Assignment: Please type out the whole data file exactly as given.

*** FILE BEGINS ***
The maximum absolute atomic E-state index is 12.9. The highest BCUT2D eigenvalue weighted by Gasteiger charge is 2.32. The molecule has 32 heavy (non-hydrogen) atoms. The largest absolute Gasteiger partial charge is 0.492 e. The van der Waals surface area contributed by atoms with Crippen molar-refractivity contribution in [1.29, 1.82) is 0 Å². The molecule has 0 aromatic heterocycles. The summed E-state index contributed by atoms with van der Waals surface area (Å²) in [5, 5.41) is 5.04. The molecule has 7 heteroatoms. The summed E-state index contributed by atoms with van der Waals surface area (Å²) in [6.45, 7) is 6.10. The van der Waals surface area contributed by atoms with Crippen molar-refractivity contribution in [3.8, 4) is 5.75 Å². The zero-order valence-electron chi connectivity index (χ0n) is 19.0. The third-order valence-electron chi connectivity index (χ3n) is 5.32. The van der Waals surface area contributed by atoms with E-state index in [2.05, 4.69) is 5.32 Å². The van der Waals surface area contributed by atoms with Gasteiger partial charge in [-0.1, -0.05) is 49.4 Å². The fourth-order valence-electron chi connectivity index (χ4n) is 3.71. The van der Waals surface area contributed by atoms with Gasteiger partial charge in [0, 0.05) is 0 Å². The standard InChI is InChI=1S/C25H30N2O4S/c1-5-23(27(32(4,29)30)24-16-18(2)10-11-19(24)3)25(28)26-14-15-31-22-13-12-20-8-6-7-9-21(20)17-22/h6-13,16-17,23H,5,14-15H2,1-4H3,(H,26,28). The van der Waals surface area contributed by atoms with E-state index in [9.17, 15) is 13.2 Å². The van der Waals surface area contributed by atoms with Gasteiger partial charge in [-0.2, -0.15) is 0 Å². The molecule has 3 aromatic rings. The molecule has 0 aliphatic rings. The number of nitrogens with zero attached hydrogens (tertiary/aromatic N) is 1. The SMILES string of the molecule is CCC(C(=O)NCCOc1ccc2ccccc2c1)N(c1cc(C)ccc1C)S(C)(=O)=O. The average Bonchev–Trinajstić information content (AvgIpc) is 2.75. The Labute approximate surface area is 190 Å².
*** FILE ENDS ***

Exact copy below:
The maximum absolute atomic E-state index is 12.9. The highest BCUT2D eigenvalue weighted by Gasteiger charge is 2.32. The molecule has 32 heavy (non-hydrogen) atoms. The largest absolute Gasteiger partial charge is 0.492 e. The van der Waals surface area contributed by atoms with Crippen molar-refractivity contribution in [1.29, 1.82) is 0 Å². The molecule has 0 aromatic heterocycles. The summed E-state index contributed by atoms with van der Waals surface area (Å²) in [5, 5.41) is 5.04. The molecule has 7 heteroatoms. The summed E-state index contributed by atoms with van der Waals surface area (Å²) in [6.45, 7) is 6.10. The van der Waals surface area contributed by atoms with Crippen molar-refractivity contribution in [3.8, 4) is 5.75 Å². The zero-order valence-electron chi connectivity index (χ0n) is 19.0. The third-order valence-electron chi connectivity index (χ3n) is 5.32. The van der Waals surface area contributed by atoms with E-state index in [2.05, 4.69) is 5.32 Å². The van der Waals surface area contributed by atoms with Gasteiger partial charge in [-0.1, -0.05) is 49.4 Å². The fourth-order valence-electron chi connectivity index (χ4n) is 3.71. The van der Waals surface area contributed by atoms with Gasteiger partial charge in [0, 0.05) is 0 Å². The standard InChI is InChI=1S/C25H30N2O4S/c1-5-23(27(32(4,29)30)24-16-18(2)10-11-19(24)3)25(28)26-14-15-31-22-13-12-20-8-6-7-9-21(20)17-22/h6-13,16-17,23H,5,14-15H2,1-4H3,(H,26,28). The van der Waals surface area contributed by atoms with E-state index in [9.17, 15) is 13.2 Å². The van der Waals surface area contributed by atoms with Gasteiger partial charge in [-0.2, -0.15) is 0 Å². The molecule has 3 aromatic rings. The molecule has 0 aliphatic rings. The number of nitrogens with zero attached hydrogens (tertiary/aromatic N) is 1. The SMILES string of the molecule is CCC(C(=O)NCCOc1ccc2ccccc2c1)N(c1cc(C)ccc1C)S(C)(=O)=O. The average Bonchev–Trinajstić information content (AvgIpc) is 2.75. The Labute approximate surface area is 190 Å².